From social to political. New forms of mobilization and democratization. Conference proceedings
Tejerina Montaña, Benjamín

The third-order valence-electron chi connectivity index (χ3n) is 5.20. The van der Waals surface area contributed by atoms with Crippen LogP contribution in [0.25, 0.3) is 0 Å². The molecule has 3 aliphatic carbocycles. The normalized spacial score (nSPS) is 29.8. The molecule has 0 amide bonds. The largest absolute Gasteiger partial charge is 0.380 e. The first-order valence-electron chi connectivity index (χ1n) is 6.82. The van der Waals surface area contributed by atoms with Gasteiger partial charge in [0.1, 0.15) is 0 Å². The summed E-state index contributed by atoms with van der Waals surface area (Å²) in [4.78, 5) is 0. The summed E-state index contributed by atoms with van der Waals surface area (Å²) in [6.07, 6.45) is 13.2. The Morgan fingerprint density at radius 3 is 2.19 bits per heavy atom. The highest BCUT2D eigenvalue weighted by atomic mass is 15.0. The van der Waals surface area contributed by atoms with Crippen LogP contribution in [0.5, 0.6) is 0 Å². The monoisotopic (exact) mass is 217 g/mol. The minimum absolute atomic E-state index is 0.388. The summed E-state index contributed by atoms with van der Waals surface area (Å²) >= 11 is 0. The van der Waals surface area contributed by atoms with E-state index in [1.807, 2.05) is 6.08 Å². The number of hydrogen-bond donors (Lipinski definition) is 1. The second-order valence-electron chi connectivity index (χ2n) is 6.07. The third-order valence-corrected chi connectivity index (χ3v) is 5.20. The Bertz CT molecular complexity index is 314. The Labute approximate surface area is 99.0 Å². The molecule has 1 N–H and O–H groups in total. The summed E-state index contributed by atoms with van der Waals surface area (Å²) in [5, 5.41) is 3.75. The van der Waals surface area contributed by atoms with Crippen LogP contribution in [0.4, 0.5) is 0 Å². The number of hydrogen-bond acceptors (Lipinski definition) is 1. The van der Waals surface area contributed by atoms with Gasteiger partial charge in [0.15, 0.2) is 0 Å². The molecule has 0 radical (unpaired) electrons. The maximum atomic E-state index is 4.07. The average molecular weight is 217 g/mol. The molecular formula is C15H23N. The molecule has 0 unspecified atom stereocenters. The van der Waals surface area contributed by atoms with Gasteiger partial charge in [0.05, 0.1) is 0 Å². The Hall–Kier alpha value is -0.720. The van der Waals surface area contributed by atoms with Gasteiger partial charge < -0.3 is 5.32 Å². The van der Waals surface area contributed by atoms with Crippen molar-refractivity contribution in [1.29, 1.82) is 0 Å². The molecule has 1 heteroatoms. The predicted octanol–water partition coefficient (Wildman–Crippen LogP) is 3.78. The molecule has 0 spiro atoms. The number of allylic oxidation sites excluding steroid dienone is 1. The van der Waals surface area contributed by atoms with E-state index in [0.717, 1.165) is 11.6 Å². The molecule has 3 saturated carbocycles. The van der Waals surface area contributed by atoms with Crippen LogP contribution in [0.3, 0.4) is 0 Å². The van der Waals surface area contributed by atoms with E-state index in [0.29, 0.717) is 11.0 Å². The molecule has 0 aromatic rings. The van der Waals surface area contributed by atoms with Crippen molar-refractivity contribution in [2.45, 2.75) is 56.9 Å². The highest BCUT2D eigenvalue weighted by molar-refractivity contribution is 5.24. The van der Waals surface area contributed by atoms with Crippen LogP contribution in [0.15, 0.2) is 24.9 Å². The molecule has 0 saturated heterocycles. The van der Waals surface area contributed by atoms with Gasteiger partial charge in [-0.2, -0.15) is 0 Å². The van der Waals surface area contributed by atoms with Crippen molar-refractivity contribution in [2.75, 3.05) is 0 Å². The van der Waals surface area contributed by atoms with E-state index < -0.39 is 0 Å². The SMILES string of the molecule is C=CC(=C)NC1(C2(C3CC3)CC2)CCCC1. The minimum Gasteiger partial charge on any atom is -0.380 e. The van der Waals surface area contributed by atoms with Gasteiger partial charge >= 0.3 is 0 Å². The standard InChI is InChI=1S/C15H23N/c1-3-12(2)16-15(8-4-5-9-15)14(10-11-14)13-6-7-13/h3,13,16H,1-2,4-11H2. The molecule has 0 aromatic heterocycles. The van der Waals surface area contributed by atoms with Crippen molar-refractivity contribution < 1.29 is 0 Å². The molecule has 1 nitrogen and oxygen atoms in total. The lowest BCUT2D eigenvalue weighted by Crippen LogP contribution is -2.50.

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In the recent evolution of contemporary social movements three phases can be identified. The first phase is marked by the labour movement and the systemic importance attributed to the labour conflict in industrial societies. This conflict has been interpreted as a consequence of the shortcoming of social integration mechanisms by Emile Durkheim, as a rational conflict by entrepreneurs’ and workers’ interests by Max Wener, and as a central class struggle for the transformation of society by Karl Marx. The second phase in this development was led by the new social movements of the post-industrial society of the 1960s and 1970s’ students, women and environmentalist movements. Two new analytical perspectives have explained these movements’ meaning and actions. Resource mobilization theory (McAdam and Tilly) has focuses on rational attitudes and conflicts. Actionalist sociology, in turn, has identified the new protagonists of social conflicts that replaced the labour movement in postindustrial societies. The third phase emerges in a world characterized by the ascendance of markets, the increasingly prominent role of financial capital flows, the closure of communities, and fundamentalism. In this context, human rights and pro-democratization movements constitute alternatives to global domination and the systemic conditioning of individual and groups.